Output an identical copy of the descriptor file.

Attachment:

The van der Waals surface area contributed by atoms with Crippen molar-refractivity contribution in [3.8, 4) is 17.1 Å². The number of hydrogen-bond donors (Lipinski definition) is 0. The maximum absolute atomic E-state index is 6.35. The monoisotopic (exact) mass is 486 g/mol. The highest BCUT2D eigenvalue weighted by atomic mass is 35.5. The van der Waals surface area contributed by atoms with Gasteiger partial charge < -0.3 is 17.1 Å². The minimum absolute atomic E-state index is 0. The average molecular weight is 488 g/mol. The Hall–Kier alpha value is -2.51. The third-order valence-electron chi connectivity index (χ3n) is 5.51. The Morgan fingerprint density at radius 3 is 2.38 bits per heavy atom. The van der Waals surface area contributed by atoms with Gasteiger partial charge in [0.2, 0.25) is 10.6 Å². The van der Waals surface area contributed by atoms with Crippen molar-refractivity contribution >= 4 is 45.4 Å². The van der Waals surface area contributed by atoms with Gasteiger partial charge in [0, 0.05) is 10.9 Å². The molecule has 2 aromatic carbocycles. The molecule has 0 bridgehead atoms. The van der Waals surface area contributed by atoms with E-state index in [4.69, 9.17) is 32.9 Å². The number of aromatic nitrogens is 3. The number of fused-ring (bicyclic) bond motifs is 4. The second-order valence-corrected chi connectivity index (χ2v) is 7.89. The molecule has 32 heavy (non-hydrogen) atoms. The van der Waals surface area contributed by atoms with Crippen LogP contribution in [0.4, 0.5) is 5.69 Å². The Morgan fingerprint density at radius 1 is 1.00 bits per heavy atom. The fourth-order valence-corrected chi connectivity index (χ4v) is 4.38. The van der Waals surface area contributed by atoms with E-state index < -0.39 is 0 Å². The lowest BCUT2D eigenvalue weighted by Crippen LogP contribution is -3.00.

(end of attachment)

The van der Waals surface area contributed by atoms with Crippen molar-refractivity contribution in [3.8, 4) is 17.1 Å². The number of hydrogen-bond donors (Lipinski definition) is 0. The maximum absolute atomic E-state index is 6.35. The monoisotopic (exact) mass is 486 g/mol. The highest BCUT2D eigenvalue weighted by atomic mass is 35.5. The van der Waals surface area contributed by atoms with Gasteiger partial charge < -0.3 is 17.1 Å². The minimum absolute atomic E-state index is 0. The average molecular weight is 488 g/mol. The Hall–Kier alpha value is -2.51. The third-order valence-electron chi connectivity index (χ3n) is 5.51. The Morgan fingerprint density at radius 3 is 2.38 bits per heavy atom. The van der Waals surface area contributed by atoms with Gasteiger partial charge in [0.2, 0.25) is 10.6 Å². The van der Waals surface area contributed by atoms with Crippen molar-refractivity contribution >= 4 is 45.4 Å². The van der Waals surface area contributed by atoms with Gasteiger partial charge in [0, 0.05) is 10.9 Å². The molecule has 2 aromatic carbocycles. The molecule has 0 bridgehead atoms. The van der Waals surface area contributed by atoms with E-state index in [4.69, 9.17) is 32.9 Å². The number of aromatic nitrogens is 3. The number of fused-ring (bicyclic) bond motifs is 4. The second-order valence-corrected chi connectivity index (χ2v) is 7.89. The molecule has 32 heavy (non-hydrogen) atoms. The van der Waals surface area contributed by atoms with Crippen LogP contribution in [0.4, 0.5) is 5.69 Å². The Morgan fingerprint density at radius 1 is 1.00 bits per heavy atom. The fourth-order valence-corrected chi connectivity index (χ4v) is 4.38. The van der Waals surface area contributed by atoms with E-state index < -0.39 is 0 Å². The lowest BCUT2D eigenvalue weighted by Crippen LogP contribution is -3.00.